In a bear market, it’s hard to find bullish economic indicators. We’re always searching for silver linings to live better during difficult times. Thus, the good news is that I’ve found the most bullish economic indicator yet!
This week, the Treasury Department announced Series I Bonds will pay an annualized interest from November 1, 2022 through April 2023 of 6.89%, down from the 9.62% rate offered since May 2022. A 2.73% decline is massive.
What does this really mean? Most people seeing the news will just look at the rate for what it is. However, as a Financial Samurai, you think in derivatives. You try to connect the dots to improve your finances.
The lower Series I Bond interest rate means the government believes (or knows) inflation has peaked and is heading down. As a result, this is a bullish economic indicator for risk assets.
Given one of the goals of government is to be fiscally responsible, the government isn’t willing to pay a higher interest than it has to. If you know inflation, and therefore interest rates are coming down, you aren’t going to pay a higher interest rate for the next six months on your debt.
At the same time, the Series I Bond interest rate has to be competitive enough to attract capital over the next six months. If the interest rate is not high enough, then the government won’t be able to meet its capital raising target from Series I Bonds to fund whatever it plans to fund.
The government has shown us its cards! Can you imagine playing poker and seeing all your opponents’ hole cards? You can make higher expected value bets as a result.
Bullish Economic Indicator And Its Implications
From the latest Series I Bond interest rate , we can assume inflation figures coming out on November 10, December 13, January 12, Feb 14, March 14, April 12, and May 10 will either be below inflation expectations or have a blended overall inflation rate below expectations.
Therefore, if inflation comes down quicker than current estimates, we should see an increase in risk appetitive for stocks, real estate, and other risk assets.
After all, the net present value of future cash flows increases when interest rates go down. So does the relative desirability of risk assets. When government bonds are high, it crowds out capital that would have gone to private companies.
The Bottom Has Been Reached For Stocks In This Cycle
Of course, nobody knows how well risk assets will perform in the future. However, the new Series I Bond interest rate makes me more confident the worst is over. In other words, 3,577 was most likely the bottom of the S&P 500 on October 17, 2022 during this bear market.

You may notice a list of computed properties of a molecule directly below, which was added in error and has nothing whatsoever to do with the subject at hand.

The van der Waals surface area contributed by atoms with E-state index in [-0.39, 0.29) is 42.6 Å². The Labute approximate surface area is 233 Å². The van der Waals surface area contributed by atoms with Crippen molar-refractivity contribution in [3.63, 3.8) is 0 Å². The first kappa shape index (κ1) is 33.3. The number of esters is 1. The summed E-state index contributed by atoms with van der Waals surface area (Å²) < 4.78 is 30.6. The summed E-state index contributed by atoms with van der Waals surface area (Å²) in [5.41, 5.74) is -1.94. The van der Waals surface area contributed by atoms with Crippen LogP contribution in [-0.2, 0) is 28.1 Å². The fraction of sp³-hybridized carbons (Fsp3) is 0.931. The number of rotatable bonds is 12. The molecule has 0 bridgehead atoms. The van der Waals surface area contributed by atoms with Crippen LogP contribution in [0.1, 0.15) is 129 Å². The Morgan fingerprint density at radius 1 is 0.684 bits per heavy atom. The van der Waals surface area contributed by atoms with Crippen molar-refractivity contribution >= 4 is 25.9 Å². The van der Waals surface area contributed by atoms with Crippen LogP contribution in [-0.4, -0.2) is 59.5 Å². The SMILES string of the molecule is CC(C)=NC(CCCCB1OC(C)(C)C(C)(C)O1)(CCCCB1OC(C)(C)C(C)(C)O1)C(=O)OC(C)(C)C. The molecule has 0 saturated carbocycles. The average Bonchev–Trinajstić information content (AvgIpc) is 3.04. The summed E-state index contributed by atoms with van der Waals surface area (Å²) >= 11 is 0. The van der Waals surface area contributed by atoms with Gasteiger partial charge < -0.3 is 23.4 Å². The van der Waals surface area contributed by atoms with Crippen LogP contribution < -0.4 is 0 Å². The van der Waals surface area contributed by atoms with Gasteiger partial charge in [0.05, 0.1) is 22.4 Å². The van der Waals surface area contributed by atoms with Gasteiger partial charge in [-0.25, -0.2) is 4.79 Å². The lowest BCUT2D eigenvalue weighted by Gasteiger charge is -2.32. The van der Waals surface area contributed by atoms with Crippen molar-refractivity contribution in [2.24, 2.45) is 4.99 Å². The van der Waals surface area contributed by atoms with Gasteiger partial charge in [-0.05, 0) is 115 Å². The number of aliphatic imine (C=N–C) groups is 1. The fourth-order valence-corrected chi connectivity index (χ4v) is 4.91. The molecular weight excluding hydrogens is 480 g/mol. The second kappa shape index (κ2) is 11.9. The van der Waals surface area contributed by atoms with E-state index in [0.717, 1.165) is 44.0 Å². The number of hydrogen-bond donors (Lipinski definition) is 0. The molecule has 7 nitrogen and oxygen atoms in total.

If the S&P 500 dips below 3,600 again I would be an aggressive buyer. I’m also going to be buying under 3,700 and nibbling under 3,800 as well.
Yes, the Fed will raise rates another 75 basis points in November. The market expects this. But chances are higher now that the Fed will begin to telegraph a moderation in future rate hikes.
Time To Make Low-Ball Real Estate Offers Now
The other implication of a lower Series I Bond rate is that you want to strategically make low-ball real estate offers for 10% – 20% off now BEFORE mortgage rates start coming down by 2-3% by April 2023.
That’s right, the Series I Bond interest rate offer is literally telling us mortgage rates will start heading south as well. The average 30-year fixed-rate mortgage may decline to 4.5% – 5% by April 2023. If so, the demand for real estate will pick back up.
If you get a new purchase mortgage in the short term, strategically, it is better to get an ARM at a lower rate and hopefully a lower fee. The reason why is because you expect to refinance to a lower rate within the next 12-24 months.
Winter is my favorite time of the year to hunt for real estate deals. Anybody listing during the holidays and difficult weather conditions is likely more motivated than those listing during the spring. Thus, if you can get a panic seller to sell for 10-20% below April 2022 comps, I think you are going to do great.
You don’t have to buy an entire property and take on debt either. Instead, you can buy a public REIT, a private real estate fund, or invest in individual private real estate deals to more slowly leg in.
Stay The Course With Your Investments
Remember, risk assets are priced off risk-free rates. And the Series I Bond can be considered a type of risk-free rate, albeit not the best one given the purchase limit per person. The best risk-free rate is the 10-year Treasury bond yield.
Higher Treasury bond yields crowd out private capital. Personally, I gladly bought Treasury bonds yielding between 4.2% – 4.6% at various durations. However, as Treasury yields come back down, the attractiveness of risk assets goes back up.
If you own stocks and real estate, I wouldn’t sell now. If you aren’t willing to nibble on risk assets now, I would at least hold on. Feel better knowing we are unlikely to fall into a similar abyss like the one during the 2008-2009 global financial crisis.
What’s great about writing on Financial Samurai is that I can revisit my thesis in six months and see whether I was right or wrong! I understand most people aren’t willing to publicly make forecasts out of fear of looking like an idiot.
However, I’m used to feeling and looking like an idiot, so it doesn’t matter! What matters is that I take action based on my beliefs. Otherwise, many of my investing thoughts will be rendered pointless.
Related post: It’s Easier To Generate More Passive Income In A Bear Market
Readers, did you connect the dots about the latest Series I Bond rate and expectations for inflation and risk assets? Are there any other bullish economic indicators you are looking at that gives you hope for the future? What type of action are you taking today?
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